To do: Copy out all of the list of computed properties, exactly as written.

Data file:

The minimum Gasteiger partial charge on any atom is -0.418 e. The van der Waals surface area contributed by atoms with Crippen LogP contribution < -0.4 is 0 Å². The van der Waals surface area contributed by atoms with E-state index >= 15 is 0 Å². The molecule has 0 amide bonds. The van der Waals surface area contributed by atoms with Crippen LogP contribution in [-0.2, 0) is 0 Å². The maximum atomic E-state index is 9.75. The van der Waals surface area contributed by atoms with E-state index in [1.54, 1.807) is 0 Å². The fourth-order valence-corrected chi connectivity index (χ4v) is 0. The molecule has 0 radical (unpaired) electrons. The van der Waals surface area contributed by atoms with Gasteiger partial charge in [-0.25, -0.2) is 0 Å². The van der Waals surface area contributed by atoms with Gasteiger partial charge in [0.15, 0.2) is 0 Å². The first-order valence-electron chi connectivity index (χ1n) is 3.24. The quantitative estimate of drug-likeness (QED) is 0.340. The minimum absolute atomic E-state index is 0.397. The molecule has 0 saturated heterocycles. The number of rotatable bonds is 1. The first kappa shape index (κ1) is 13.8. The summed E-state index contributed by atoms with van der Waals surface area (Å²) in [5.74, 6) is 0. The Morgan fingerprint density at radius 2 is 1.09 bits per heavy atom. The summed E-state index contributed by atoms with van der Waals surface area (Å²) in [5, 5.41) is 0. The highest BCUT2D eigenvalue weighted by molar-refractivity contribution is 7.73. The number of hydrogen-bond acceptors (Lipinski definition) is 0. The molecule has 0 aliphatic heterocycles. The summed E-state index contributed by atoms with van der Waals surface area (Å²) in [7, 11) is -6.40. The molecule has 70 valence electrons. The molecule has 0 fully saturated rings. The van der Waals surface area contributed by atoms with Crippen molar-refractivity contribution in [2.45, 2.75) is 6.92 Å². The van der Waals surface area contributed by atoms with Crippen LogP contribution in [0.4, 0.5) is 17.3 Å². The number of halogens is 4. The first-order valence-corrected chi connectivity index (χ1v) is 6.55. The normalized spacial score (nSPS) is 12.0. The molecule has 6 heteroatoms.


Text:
The minimum Gasteiger partial charge on any atom is -0.418 e. The van der Waals surface area contributed by atoms with Crippen LogP contribution < -0.4 is 0 Å². The van der Waals surface area contributed by atoms with E-state index >= 15 is 0 Å². The molecule has 0 amide bonds. The van der Waals surface area contributed by atoms with Crippen LogP contribution in [-0.2, 0) is 0 Å². The maximum atomic E-state index is 9.75. The van der Waals surface area contributed by atoms with E-state index in [1.54, 1.807) is 0 Å². The fourth-order valence-corrected chi connectivity index (χ4v) is 0. The molecule has 0 radical (unpaired) electrons. The van der Waals surface area contributed by atoms with Gasteiger partial charge in [-0.25, -0.2) is 0 Å². The van der Waals surface area contributed by atoms with Gasteiger partial charge in [0.15, 0.2) is 0 Å². The first-order valence-electron chi connectivity index (χ1n) is 3.24. The quantitative estimate of drug-likeness (QED) is 0.340. The minimum absolute atomic E-state index is 0.397. The molecule has 0 saturated heterocycles. The number of rotatable bonds is 1. The first kappa shape index (κ1) is 13.8. The summed E-state index contributed by atoms with van der Waals surface area (Å²) in [5.74, 6) is 0. The Morgan fingerprint density at radius 2 is 1.09 bits per heavy atom. The summed E-state index contributed by atoms with van der Waals surface area (Å²) in [5, 5.41) is 0. The highest BCUT2D eigenvalue weighted by molar-refractivity contribution is 7.73. The number of hydrogen-bond acceptors (Lipinski definition) is 0. The molecule has 0 aliphatic heterocycles. The summed E-state index contributed by atoms with van der Waals surface area (Å²) in [7, 11) is -6.40. The molecule has 70 valence electrons. The molecule has 0 fully saturated rings. The van der Waals surface area contributed by atoms with Crippen molar-refractivity contribution in [2.45, 2.75) is 6.92 Å². The van der Waals surface area contributed by atoms with Crippen LogP contribution in [0.4, 0.5) is 17.3 Å². The number of halogens is 4. The first-order valence-corrected chi connectivity index (χ1v) is 6.55. The normalized spacial score (nSPS) is 12.0. The molecule has 6 heteroatoms.